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June 27, 2003

Don't be too smart

The Executioner's I.Q. Test is an article in The New York Times on IQ & the death penalty. Check this out:

For the court majority, and for organizations like the American Association on Mental Retardation, it is clear that mentally retarded people should be exempt from the death penalty because, as a group, they are prone to gullibility and have poor impulse control and limited abstract-reasoning abilities, all of which render them less responsible for their actions -- or at least for their death-penalty crimes.

Does this mean that those in the top 3%, IQs above 130, should be held to a different standard? A higher standard for mitigating circumstances? ;)

Posted by razib at 08:51 PM

What would keep the prisoners from putting wrong answers for items they can solve, hence reducing their IQ score and putting them into mentally retarded territory => safety?

Posted by: Dienekes at June 27, 2003 11:04 PM

From the article, Dienekes:

It has not, as some of its critics predicted, unleashed a flood of farfetched claims. It has not produced flagrant cases of malingering, since in fact it is almost impossible to successfully fake mental retardation, the diagnosis of which involves not only I.Q. scores but documentation of the condition's onset before the age of 18 and assessments of how a person manages day to day, at work, at home and in the community. The person who imagined himself someday staving off execution with a claim of mental retardation would have to have been fiendishly proactive, starting at least in grade school with a purposeful campaign of deflating his test scores and bamboozling his way into special-ed classes. (And would-be fakers who try to flub I.Q. tests as adults don't tend to do it very well; they often make the mistake of answering all the questions wrong, which an actual retarded person rarely does.)

FWIW, I'm not a fan of the death penalty, so anything that keeps people from death row is a good thing, but quite frankly the Supreme Court's logical basis for its decision on this matter was...well, retarded.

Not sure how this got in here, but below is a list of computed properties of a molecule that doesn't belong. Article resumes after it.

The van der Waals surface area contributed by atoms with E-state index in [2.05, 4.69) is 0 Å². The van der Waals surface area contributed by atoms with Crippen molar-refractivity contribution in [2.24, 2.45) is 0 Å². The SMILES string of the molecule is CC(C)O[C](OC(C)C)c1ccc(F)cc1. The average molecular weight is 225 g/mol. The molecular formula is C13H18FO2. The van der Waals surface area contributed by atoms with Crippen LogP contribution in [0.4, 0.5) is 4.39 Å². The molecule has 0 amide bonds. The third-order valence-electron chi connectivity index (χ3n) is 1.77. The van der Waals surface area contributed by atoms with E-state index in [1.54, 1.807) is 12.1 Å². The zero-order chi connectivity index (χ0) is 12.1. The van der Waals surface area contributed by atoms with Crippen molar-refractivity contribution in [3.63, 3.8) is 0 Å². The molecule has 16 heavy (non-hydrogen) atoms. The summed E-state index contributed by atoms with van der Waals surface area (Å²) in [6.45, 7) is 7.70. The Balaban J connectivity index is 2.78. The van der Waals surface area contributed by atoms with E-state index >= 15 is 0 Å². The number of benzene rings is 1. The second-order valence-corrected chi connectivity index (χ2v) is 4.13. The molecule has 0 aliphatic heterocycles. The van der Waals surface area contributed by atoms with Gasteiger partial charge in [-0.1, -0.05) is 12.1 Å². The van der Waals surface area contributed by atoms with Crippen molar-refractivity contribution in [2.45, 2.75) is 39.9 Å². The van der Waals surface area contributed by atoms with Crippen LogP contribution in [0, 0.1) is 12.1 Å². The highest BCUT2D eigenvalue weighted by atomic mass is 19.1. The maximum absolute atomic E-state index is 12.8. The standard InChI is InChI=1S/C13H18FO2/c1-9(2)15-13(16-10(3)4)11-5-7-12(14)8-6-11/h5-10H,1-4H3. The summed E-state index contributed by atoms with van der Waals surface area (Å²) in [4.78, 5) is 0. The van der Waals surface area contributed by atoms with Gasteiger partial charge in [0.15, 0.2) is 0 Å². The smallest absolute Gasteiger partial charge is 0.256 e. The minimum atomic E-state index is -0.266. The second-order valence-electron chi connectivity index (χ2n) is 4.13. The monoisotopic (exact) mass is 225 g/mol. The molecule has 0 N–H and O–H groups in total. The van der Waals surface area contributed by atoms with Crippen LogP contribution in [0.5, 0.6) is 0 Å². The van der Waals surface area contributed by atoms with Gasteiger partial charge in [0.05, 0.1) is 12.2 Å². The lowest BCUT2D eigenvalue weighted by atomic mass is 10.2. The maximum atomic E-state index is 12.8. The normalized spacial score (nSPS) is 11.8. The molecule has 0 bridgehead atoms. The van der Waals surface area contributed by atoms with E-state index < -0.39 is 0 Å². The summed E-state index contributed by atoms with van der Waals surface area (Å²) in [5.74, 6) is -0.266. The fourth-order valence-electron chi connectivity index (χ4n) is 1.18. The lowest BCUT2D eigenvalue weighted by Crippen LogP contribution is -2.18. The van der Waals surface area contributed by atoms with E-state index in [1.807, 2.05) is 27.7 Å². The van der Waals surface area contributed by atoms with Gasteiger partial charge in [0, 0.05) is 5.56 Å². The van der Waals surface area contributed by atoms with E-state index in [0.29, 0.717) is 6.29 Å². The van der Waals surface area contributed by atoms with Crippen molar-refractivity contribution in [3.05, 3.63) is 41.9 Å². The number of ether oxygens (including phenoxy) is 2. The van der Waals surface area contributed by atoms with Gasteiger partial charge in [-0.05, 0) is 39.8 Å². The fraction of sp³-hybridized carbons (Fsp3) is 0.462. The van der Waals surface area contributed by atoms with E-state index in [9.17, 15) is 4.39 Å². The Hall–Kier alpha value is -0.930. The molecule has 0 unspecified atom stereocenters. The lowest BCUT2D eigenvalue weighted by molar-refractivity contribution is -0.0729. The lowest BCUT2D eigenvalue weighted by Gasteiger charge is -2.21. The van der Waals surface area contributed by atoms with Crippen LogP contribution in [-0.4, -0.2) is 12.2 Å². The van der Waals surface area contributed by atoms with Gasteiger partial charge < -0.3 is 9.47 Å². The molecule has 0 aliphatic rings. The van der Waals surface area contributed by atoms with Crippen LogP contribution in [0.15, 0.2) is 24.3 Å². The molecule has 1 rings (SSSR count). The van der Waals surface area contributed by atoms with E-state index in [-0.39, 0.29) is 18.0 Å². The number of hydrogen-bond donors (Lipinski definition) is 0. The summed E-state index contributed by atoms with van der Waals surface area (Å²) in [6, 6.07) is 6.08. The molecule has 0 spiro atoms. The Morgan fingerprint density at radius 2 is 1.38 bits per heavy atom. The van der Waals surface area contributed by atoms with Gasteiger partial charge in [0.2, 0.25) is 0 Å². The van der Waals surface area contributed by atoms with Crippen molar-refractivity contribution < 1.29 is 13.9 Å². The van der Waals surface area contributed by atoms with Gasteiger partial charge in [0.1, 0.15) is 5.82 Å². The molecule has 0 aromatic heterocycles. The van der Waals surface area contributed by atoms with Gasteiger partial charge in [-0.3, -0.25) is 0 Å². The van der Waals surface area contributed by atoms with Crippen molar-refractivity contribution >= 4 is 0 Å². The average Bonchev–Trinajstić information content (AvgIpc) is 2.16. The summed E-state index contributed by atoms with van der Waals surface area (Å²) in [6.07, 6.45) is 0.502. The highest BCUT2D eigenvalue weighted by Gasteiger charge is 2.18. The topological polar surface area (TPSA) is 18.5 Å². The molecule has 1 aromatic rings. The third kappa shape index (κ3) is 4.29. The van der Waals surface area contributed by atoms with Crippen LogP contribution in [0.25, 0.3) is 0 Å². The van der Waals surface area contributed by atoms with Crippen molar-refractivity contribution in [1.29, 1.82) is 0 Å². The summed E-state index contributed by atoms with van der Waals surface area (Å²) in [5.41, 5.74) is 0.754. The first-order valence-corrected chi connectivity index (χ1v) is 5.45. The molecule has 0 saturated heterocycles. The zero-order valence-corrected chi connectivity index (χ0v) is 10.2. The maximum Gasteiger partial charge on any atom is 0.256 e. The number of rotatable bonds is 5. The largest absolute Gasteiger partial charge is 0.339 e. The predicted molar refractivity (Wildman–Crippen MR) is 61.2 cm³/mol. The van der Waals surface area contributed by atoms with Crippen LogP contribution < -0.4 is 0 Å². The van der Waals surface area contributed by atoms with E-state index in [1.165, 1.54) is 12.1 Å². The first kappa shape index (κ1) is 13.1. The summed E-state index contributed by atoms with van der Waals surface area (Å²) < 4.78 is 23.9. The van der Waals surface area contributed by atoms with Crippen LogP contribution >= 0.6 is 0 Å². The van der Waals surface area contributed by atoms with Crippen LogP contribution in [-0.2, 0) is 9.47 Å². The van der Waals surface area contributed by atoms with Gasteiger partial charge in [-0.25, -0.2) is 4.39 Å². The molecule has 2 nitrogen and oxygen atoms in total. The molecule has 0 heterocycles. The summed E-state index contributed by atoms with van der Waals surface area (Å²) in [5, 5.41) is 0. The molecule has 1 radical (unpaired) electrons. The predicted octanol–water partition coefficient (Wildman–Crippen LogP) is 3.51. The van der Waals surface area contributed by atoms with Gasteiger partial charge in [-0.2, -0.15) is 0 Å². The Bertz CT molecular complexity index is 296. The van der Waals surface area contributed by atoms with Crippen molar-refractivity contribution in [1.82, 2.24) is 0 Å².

Posted by: Jason Malloy at June 27, 2003 11:20 PM

I always wondered. If you answered all the questions in an IQ test randomly, what is the IQ score you would get? A really brain-not-working type of person would behave exactly like that. If one got even less answers than what randomness would predict, then there is a case to be made that he intends to perform bad.

Posted by: Dienekes at June 27, 2003 11:54 PM

And would-be fakers who try to flub I.Q. tests as adults don't tend to do it very well; they often make the mistake of answering all the questions wrong, which an actual retarded person rarely does.

yes, the fakers are too stupid to pretend being retarded on an IQ test ;)

Posted by: razib at June 28, 2003 05:59 AM

If we are going to apply a less severe set of punishments to people who are considered to have a limited ability to respect the rights of others then it makes sense to simultaneously restrict them in terms of what they can do and where they can go. Rights and responsibilities must go hand-in-hand or a rights-based society does not work.

Posted by: Randall Parker at June 28, 2003 11:59 AM

Actually if you have superior intelligence you are held to a higher standard. Certainly if your eyesight is sharper you are required to see better.

In the recent Sam Waksal (Imclone) case his lawyer used the high IQ argument which is that he has already suffered enough because of the publicity, loss of self-esteem, shunning by his
peers, and on and on and . . ..

Posted by: medufo at June 28, 2003 12:28 PM

But, but... IQ scores are merely a patriarchial construct that arbitrarily assign people value according to homosocial norms imposed by the..

Posted by: Döbeln at July 2, 2003 02:13 AM